Intracranial Stenting

What is ICAD?
Intr\acranial stenosis /ICAD (Intracranial Atherosclertic Disease) is a narrowing of an artery inside the brain that can lead to stroke. Stenosis is caused by a buildup of plaque inside the artery wall that reduces blood flow to the brain. Atherosclerosis that is severe enough to cause symptoms carries a high risk of stroke and can lead to brain damage and death.
Symtoms are same as that for acute stroke.
Treatments aim to reduce the risk of stroke by controlling or removing plaque buildup and by preventing blood clots.
What treatments are available?
The goal of treatment is to reduce the risk of stroke. Treatment options for intracranial stenosis vary according to the severity of the narrowing and whether you are experiencing stroke-like symptoms or not. Patients are first treated with medication and are encouraged to make lifestyle changes to reduce their risk of stroke. Intracranial stenosis can be treated with medications that minimize risk factors, including high cholesterol and blood pressure. If you smoke, you may be prescribed medications that help you quit. Patients with diabetes will be advised to maintain tight control of their blood sugar through a healthful diet and careful monitoring.
Endovascular treatment is done for those, in patients whose symptoms do not resolve without medical management.

Endovascular treatments (Balloon angioplasty / stenting) is a minimally invasive endovascular procedure that include balloon angioplasty of the stenotic artery, with or without placement of an endoluminal stent. Options of placing a Drug Eluting Stent or using a Drug eluting Balloon which may deposit an antithrombotic drug at the plaque site and may not require the need of placing a stent.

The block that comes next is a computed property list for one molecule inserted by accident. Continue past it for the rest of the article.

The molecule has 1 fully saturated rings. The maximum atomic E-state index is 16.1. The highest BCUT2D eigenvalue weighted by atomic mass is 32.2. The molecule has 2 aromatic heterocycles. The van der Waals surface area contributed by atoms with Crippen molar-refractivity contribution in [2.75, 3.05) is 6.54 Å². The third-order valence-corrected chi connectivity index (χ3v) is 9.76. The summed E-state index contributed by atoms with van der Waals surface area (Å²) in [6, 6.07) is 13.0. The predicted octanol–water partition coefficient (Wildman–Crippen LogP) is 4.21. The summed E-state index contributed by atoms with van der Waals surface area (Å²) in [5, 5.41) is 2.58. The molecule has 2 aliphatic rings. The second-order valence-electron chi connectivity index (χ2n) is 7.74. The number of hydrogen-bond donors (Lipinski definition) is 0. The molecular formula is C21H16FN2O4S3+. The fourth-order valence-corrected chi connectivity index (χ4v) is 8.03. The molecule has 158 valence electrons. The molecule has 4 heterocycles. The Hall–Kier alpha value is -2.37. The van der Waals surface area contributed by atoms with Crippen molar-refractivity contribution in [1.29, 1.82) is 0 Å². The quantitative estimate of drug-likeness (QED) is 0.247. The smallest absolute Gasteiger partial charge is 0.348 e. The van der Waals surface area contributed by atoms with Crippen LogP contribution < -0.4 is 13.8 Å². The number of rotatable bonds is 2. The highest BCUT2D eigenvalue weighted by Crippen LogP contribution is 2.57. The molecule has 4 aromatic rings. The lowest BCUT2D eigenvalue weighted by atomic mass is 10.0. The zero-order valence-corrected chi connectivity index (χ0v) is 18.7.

The aim is to reduce stenosis by less than 50%, as a small increase of the vessel diameter results in large increases in blood flow to the brain. The balloon is then deflated and removed. In some cases, a self-expanding mesh-like tube called a stent is placed over the plaque, holding open the artery.
Angioplasty is typically recommended for patients who have high-grade artery stenosis (greater than 70%) and recurrent TIA or stroke symptoms despite best medication treatment. Angioplasty / stenting can successful reduce the stenosis to less than 30% without complications in 60 to 80% of patients.

Venous Thrombolysis and Venous Stenting Procedures